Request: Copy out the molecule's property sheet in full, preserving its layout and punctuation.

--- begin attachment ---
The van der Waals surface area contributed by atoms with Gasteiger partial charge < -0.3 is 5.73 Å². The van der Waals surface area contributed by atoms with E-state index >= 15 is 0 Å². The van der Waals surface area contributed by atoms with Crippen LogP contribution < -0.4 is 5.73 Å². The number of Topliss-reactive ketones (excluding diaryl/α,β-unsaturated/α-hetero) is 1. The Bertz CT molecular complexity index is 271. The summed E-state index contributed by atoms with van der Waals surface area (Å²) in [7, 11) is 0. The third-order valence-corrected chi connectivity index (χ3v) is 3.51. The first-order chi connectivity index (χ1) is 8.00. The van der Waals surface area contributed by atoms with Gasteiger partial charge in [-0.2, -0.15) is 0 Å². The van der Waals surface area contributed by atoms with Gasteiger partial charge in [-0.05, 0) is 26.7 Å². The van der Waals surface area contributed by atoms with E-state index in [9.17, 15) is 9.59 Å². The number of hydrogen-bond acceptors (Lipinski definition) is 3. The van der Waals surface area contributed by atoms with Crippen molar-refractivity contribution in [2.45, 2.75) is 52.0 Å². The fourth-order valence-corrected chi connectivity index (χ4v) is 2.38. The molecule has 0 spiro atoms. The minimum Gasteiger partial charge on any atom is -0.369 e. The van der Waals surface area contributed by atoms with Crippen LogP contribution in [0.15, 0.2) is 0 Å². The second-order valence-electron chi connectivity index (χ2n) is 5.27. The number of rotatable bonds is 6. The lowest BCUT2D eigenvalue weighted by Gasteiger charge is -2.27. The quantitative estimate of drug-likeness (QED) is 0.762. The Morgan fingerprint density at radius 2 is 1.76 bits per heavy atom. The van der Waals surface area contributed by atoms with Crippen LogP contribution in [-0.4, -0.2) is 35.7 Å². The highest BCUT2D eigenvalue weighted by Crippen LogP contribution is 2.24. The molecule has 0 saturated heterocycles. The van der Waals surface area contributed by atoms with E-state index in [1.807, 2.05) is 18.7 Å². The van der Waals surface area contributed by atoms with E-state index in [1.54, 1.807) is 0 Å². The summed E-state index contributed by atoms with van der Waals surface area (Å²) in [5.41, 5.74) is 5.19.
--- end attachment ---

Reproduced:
The van der Waals surface area contributed by atoms with Gasteiger partial charge < -0.3 is 5.73 Å². The van der Waals surface area contributed by atoms with E-state index >= 15 is 0 Å². The van der Waals surface area contributed by atoms with Crippen LogP contribution < -0.4 is 5.73 Å². The number of Topliss-reactive ketones (excluding diaryl/α,β-unsaturated/α-hetero) is 1. The Bertz CT molecular complexity index is 271. The summed E-state index contributed by atoms with van der Waals surface area (Å²) in [7, 11) is 0. The third-order valence-corrected chi connectivity index (χ3v) is 3.51. The first-order chi connectivity index (χ1) is 8.00. The van der Waals surface area contributed by atoms with Gasteiger partial charge in [-0.2, -0.15) is 0 Å². The van der Waals surface area contributed by atoms with Gasteiger partial charge in [-0.05, 0) is 26.7 Å². The van der Waals surface area contributed by atoms with E-state index in [9.17, 15) is 9.59 Å². The number of hydrogen-bond acceptors (Lipinski definition) is 3. The van der Waals surface area contributed by atoms with Crippen molar-refractivity contribution in [2.45, 2.75) is 52.0 Å². The fourth-order valence-corrected chi connectivity index (χ4v) is 2.38. The molecule has 0 spiro atoms. The minimum Gasteiger partial charge on any atom is -0.369 e. The van der Waals surface area contributed by atoms with Crippen LogP contribution in [0.15, 0.2) is 0 Å². The second-order valence-electron chi connectivity index (χ2n) is 5.27. The number of rotatable bonds is 6. The lowest BCUT2D eigenvalue weighted by Gasteiger charge is -2.27. The quantitative estimate of drug-likeness (QED) is 0.762. The Morgan fingerprint density at radius 2 is 1.76 bits per heavy atom. The van der Waals surface area contributed by atoms with Crippen LogP contribution in [-0.4, -0.2) is 35.7 Å². The highest BCUT2D eigenvalue weighted by Crippen LogP contribution is 2.24. The molecule has 0 saturated heterocycles. The van der Waals surface area contributed by atoms with E-state index in [1.807, 2.05) is 18.7 Å². The van der Waals surface area contributed by atoms with E-state index in [1.54, 1.807) is 0 Å². The summed E-state index contributed by atoms with van der Waals surface area (Å²) in [5.41, 5.74) is 5.19.